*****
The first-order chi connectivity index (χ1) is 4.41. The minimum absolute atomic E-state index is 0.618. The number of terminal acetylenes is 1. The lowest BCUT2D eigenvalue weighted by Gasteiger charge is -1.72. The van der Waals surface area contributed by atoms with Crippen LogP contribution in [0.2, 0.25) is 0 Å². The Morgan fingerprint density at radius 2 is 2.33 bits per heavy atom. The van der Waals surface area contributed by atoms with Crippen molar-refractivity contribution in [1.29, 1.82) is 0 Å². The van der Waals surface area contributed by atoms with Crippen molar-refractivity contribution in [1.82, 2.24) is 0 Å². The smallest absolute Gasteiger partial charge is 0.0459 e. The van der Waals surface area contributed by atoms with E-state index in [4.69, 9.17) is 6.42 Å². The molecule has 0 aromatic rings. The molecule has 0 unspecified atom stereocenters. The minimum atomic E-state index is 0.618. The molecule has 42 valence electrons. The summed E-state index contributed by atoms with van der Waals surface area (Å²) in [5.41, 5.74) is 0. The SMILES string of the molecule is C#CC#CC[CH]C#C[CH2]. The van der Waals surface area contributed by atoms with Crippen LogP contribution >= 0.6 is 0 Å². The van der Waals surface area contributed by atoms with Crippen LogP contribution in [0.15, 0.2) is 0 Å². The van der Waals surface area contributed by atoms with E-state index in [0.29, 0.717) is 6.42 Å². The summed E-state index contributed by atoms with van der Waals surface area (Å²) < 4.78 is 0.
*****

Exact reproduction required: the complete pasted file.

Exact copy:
The first-order chi connectivity index (χ1) is 4.41. The minimum absolute atomic E-state index is 0.618. The number of terminal acetylenes is 1. The lowest BCUT2D eigenvalue weighted by Gasteiger charge is -1.72. The van der Waals surface area contributed by atoms with Crippen LogP contribution in [0.2, 0.25) is 0 Å². The Morgan fingerprint density at radius 2 is 2.33 bits per heavy atom. The van der Waals surface area contributed by atoms with Crippen molar-refractivity contribution in [1.29, 1.82) is 0 Å². The van der Waals surface area contributed by atoms with Crippen molar-refractivity contribution in [1.82, 2.24) is 0 Å². The smallest absolute Gasteiger partial charge is 0.0459 e. The van der Waals surface area contributed by atoms with E-state index in [4.69, 9.17) is 6.42 Å². The molecule has 0 aromatic rings. The molecule has 0 unspecified atom stereocenters. The minimum atomic E-state index is 0.618. The molecule has 42 valence electrons. The summed E-state index contributed by atoms with van der Waals surface area (Å²) in [5.41, 5.74) is 0. The SMILES string of the molecule is C#CC#CC[CH]C#C[CH2]. The van der Waals surface area contributed by atoms with Crippen LogP contribution >= 0.6 is 0 Å². The van der Waals surface area contributed by atoms with Crippen LogP contribution in [0.15, 0.2) is 0 Å². The van der Waals surface area contributed by atoms with E-state index in [0.29, 0.717) is 6.42 Å². The summed E-state index contributed by atoms with van der Waals surface area (Å²) < 4.78 is 0.